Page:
For early-career women in particular, parental leave has a career cost due to missed networking opportunities, missed grant deadlines etc. If we start expecting parents (and it is mostly women) to do big-picture work while on parental leave, this will compound the career cost of having children.
I agree with you completely that we cannot expect (and should not encourage) people to work during their leave. I also agree that the first months are a completely different ballgame than the period at which I am on leave (5 – 8.5 months) with at least some sleep-filled nights. As I mentioned in my article (and the previous one), everything takes longer with a child and my brain also cannot handle “deep thinking” on most days.
The point of the article (at least the one I tried to convey) is that the separation from my work has allowed my brain to process things in the background and now that I am close to returning to work, I feel that I have a new and fresh perspective because of this break. It took me parental leave to have this break because we do not get sabbatical leave (which is where the title came from) and what I am trying to encourage is more room for thinking (not more thinking during parental leave). Obviously I need to work on delivering the messages more clearly in my articles.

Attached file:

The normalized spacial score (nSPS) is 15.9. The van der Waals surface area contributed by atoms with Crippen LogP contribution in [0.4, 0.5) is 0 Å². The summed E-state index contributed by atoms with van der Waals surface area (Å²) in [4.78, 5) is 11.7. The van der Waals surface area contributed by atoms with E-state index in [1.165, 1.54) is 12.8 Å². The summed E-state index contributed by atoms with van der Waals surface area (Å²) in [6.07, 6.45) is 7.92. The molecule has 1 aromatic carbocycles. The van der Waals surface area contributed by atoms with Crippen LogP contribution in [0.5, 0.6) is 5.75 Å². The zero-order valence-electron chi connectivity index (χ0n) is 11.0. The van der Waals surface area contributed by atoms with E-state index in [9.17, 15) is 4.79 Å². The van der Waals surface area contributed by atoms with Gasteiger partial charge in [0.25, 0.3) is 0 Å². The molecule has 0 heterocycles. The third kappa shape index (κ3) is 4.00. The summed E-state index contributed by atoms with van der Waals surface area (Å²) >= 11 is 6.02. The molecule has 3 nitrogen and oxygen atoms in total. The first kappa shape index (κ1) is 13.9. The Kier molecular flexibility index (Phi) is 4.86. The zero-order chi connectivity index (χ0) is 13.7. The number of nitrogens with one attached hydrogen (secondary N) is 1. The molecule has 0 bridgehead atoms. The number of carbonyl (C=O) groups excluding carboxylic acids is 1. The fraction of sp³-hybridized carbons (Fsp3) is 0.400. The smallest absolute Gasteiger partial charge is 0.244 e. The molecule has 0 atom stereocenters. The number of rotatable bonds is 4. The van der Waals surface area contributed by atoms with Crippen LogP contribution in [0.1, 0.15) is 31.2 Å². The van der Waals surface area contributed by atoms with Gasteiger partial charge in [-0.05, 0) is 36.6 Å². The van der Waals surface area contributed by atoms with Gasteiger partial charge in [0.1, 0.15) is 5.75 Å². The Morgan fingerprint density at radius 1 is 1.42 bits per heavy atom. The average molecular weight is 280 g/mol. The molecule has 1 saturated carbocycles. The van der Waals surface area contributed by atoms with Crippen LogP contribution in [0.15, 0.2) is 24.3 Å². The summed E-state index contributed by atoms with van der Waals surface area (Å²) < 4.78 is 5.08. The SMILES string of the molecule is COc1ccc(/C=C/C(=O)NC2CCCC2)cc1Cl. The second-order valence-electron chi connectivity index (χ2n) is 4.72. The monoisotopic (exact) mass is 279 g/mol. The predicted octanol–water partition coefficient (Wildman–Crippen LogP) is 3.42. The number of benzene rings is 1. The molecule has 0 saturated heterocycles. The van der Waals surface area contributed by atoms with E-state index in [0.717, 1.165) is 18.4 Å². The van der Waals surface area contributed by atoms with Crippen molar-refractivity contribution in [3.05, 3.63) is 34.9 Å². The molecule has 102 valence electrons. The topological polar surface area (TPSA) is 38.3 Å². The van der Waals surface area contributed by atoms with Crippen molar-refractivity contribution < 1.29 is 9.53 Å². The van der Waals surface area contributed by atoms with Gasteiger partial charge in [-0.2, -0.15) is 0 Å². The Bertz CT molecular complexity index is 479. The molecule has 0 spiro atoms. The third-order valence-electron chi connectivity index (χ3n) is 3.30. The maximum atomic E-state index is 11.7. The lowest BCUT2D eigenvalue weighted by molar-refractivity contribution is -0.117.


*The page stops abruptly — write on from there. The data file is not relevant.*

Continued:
In the end, we desperately need to protect against the loss of female academics and in order to achieve this, we need to have long conversations about our evaluation metrics. We try to put some ideas forward here, but hopefully readers (and guest bloggers) will continue to add their suggestions for reform to these pages.
Thanks for your comments,